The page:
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Gold Disk Could Store “Long Data” for Centuries

Scientists have drawn on the durable power of gold to demonstrate a new type of high-capacity optical disk that can hold data securely for more than 600 years.

The technology could offer a more cost-efficient and sustainable solution to the global data storage problem while enabling the critical pivot from Big Data to Long Data, opening up new realms of scientific discovery over generations.

The recent explosion of Big Data and cloud storage has led to a parallel explosion in power-hungry data centres. These centres not only use up colossal amounts of energy – consuming about 3% of the world’s electricity supply – but largely rely on hard disk drives that have limited capacity of up to 2 TB per disk and lifespans limited to 2 years.

Now scientists from RMIT University have used gold nanomaterials in an optical disk with up to 10 TB capacity and a lifespan of six centuries.

The novel technique behind the technology combines gold nanomaterials with a hybrid glass material that has outstanding mechanical strength. Glass is a highly durable material that can last up to 1000 years and can be used to hold data, but has limited storage capacity because of its inflexibility. However, the team combined glass with an organic material, halving its lifespan but radically increasing its capacity.

To create the nanoplasmonic hybrid glass matrix, gold nanorods were incorporated into a hybrid glass composite known as an organic modified ceramic. The researchers chose gold because, like glass, it is robust and highly durable. Gold nanoparticles allow information to be recorded in five dimensions – the three dimensions of space plus colour and polarisation.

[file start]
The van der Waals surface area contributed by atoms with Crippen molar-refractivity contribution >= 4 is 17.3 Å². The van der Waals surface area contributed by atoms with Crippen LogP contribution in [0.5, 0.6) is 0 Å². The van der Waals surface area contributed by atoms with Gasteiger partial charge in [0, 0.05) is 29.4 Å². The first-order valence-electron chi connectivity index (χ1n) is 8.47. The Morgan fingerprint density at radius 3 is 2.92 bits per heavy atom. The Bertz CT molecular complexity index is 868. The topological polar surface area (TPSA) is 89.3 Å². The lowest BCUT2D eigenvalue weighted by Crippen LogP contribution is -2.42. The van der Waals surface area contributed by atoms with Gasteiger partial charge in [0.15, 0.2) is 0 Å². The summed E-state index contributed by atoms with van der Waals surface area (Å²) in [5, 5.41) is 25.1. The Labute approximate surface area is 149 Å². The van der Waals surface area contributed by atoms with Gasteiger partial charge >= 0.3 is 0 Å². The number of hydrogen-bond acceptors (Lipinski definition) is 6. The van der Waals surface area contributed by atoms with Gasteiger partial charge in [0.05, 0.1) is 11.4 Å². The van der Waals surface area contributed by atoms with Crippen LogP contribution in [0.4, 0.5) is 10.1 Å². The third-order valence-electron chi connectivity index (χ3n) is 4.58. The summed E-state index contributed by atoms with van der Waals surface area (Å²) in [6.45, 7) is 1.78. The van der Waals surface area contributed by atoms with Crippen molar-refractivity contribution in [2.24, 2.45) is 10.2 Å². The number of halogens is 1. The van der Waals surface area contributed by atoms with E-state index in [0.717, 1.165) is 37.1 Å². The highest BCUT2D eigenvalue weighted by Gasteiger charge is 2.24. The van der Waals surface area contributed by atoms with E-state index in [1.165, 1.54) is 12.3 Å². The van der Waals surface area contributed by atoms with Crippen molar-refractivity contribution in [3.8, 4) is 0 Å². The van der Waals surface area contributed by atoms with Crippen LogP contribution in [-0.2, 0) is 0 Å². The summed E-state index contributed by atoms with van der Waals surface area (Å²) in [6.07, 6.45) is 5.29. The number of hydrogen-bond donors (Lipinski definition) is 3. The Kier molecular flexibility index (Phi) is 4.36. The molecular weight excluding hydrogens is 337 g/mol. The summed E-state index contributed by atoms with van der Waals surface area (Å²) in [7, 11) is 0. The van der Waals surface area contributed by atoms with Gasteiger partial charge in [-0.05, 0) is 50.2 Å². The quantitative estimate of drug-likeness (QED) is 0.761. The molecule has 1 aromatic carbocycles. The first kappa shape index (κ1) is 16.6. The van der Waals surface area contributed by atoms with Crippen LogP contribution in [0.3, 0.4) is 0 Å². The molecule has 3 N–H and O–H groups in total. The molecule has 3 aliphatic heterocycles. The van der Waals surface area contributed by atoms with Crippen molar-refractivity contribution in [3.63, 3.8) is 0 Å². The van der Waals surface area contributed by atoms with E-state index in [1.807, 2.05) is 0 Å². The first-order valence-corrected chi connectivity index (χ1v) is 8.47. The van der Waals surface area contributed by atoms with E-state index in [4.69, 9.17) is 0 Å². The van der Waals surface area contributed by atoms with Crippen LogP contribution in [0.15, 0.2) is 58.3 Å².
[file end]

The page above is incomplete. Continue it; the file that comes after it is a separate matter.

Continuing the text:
The technique relies on a sol-gel process that uses chemical precursors to produce ceramics and glasses with better purity and homogeneity than conventional processes.

The technology could radically improve the energy efficiency of data centres – using 1000 times less power than a hard disk centre – by requiring far less cooling and doing away with the energy-intensive task of data migration every 2 years. Optical disks are also inherently far more secure than hard disks.

“All the data we’re generating in the Big Data era – over 2.5 quintillion bytes a day – has to be stored somewhere, but our current storage technologies were developed in different times,” said lead investigator Prof Min Gu of RMIT University’s Laboratory of

Artificial-Intelligence Nanophotonics. “While optical technology can expand capacity, the most advanced optical disks developed so far have only 50-year lifespans. Our technique can create an optical disk with the largest capacity of any optical technology developed to date, and our tests have shown it will last over half a millennium. While there is further work needed to optimise the technology… we know this technique is suitable for mass production of optical disks.”

The world is shifting from Big Data towards Long Data, which enables new insights to be discovered through the mining of massive datasets that capture changes in the real world over decades and centuries.

Lead author of the paper published in Nature Communications (https://goo.gl/yaGuL6), Dr Qiming Zhang of RMIT, said the new technology could advance the rise of Long Data, which “offers an unprecedented opportunity for new discoveries in almost every field… but we can’t unlock that potential without addressing the storage challenge.

“For example, to study the mutation of just one human family tree, 8 TB of data is required to analyse the genomes across ten generations. In astronomy, the Square Kilometre Array radio telescope produces 576 petabytes of raw data per hour. Meanwhile the Brain Research through Advancing Innovative Neuro­technologies (BRAIN) Initiative to ‘map’ the human brain is handling data measured in yottabytes, or one trillion terabytes.

“These enormous amounts of data have to last over generations to be meaningful. Developing storage devices with both high capacity and long lifespan is essential so we can realise the impact that research using Long Data can make in the world.”

The latest development progresses earlier work by Gu’s team that smashed through the seemingly unbreakable optical limit of blu-ray and enabled data to be stored across the full spectrum of visible light rays.